26 March 2014

Semantic Annotations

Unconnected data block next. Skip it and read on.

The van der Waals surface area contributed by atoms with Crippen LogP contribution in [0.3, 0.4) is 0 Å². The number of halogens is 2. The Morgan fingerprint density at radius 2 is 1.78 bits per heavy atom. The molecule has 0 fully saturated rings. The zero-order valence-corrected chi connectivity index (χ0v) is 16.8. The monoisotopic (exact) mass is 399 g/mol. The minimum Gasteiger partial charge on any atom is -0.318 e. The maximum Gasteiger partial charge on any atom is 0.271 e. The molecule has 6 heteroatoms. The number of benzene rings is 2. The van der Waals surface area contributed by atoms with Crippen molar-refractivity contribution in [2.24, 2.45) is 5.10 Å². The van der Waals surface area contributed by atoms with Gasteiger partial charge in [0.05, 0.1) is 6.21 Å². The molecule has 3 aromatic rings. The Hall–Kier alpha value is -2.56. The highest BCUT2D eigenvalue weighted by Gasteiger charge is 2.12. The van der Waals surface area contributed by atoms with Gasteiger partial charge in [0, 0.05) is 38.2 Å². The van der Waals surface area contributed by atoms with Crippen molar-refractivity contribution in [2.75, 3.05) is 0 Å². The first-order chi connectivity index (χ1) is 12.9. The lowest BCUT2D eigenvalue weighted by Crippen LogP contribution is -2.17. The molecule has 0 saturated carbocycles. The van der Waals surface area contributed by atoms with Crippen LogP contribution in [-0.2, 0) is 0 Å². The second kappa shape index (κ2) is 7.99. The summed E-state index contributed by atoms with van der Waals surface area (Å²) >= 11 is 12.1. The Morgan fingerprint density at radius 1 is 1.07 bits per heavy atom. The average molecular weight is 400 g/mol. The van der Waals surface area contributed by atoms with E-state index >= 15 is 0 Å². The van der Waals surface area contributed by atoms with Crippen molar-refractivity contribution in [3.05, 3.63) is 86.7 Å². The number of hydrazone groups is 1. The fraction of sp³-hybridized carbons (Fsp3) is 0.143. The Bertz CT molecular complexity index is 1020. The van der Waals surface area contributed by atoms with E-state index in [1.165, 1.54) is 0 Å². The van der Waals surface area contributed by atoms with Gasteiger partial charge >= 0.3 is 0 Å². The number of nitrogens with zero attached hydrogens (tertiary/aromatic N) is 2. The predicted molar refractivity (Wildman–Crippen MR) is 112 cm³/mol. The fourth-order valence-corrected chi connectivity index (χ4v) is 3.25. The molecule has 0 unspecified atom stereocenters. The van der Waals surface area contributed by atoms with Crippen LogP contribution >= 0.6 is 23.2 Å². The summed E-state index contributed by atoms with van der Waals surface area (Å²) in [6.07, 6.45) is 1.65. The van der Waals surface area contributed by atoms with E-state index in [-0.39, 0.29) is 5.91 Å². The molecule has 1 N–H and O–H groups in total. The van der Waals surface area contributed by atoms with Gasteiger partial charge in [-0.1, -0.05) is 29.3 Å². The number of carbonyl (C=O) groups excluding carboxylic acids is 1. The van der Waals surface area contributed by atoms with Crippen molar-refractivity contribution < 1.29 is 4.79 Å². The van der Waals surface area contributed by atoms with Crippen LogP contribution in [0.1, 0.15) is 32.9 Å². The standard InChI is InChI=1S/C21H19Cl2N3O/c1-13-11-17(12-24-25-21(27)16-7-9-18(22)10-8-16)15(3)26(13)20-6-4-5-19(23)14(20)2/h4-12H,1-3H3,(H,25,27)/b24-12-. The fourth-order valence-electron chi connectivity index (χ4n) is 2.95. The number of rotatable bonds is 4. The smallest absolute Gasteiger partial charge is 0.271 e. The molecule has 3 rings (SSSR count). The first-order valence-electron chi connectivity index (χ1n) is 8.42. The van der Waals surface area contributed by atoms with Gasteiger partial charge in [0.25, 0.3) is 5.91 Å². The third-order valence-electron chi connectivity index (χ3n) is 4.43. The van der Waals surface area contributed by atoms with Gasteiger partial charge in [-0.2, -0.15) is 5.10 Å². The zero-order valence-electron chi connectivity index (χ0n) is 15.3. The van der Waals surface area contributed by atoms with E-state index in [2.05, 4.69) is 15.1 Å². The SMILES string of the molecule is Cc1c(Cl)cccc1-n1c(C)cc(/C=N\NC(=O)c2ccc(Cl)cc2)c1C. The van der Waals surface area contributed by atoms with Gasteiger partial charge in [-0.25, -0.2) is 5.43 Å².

Semantic annotations is a broad and complex area often requiring a mixture of natural language processing as well as knowledge representation. One of the major inherent requirements in an application is to provide for word sense disambiguation. There are also more light weight approaches that generalize on the semantics alone in form of ontologies especially for maintaining publications and cataloging. Such semantics can cater for both text as well as multimedia. What this enables is that semantic labels can be constructed in context and provided for findability, better visualization, reasoning over a set of web resources, and allowing for the conversion from syntactic to knowledge structures. One can approach this manually or in an automated fashion. The manual step often takes the typical approach of transforming of syntactic resources into interlinks of knowledge without taking account of much in way of multiple perspectives of data sources, and which is applied using third-party tools. There is also the approach of utilizing semi-automated annotations. Even though, they also require human intervention at various phases of the process.  GATE is one such semi-automated tool for extracting entity sets. Automated approaches usually require tuning and re-tuning after training. They can get their knowledge from the web and apply it to content in a context-driven manner for automatic extraction and annotation. Wrappers are created that can identify and recognize patterns in text for annotations. While at times, they may be human assisted. They may approach using various classifiers as a supervised way of learning patterns. For annotation of multimedia, this often takes the approach of rich metadata. Alternatively, it could be more in way of content semantics or even granular to the multimedia. Annotations could be global, collaborative, and even local. One could extend and provide rich annotations using custom metadata that could be variously defined through controlled vocabularies, taxonomies, ontologies, topic maps, and thesauri for different contexts. There is even a W3C effort for open annotations as well as the LRMI effort based on schema.org as a learning resources initiative. One could even build a pipeline approach through the various workflow stages of filtering process for content using UIMA. And, even as a CMS approach similar to Apache Stanbol. Standard tools like Tika, Solr, OpenNLP, Kea, can also be useful. Often languages like Java, Groovy, Python, XML, RDF, OWL, are used for implementations and rich textual semantics. However, increasingly tools are emerging on Scala as well.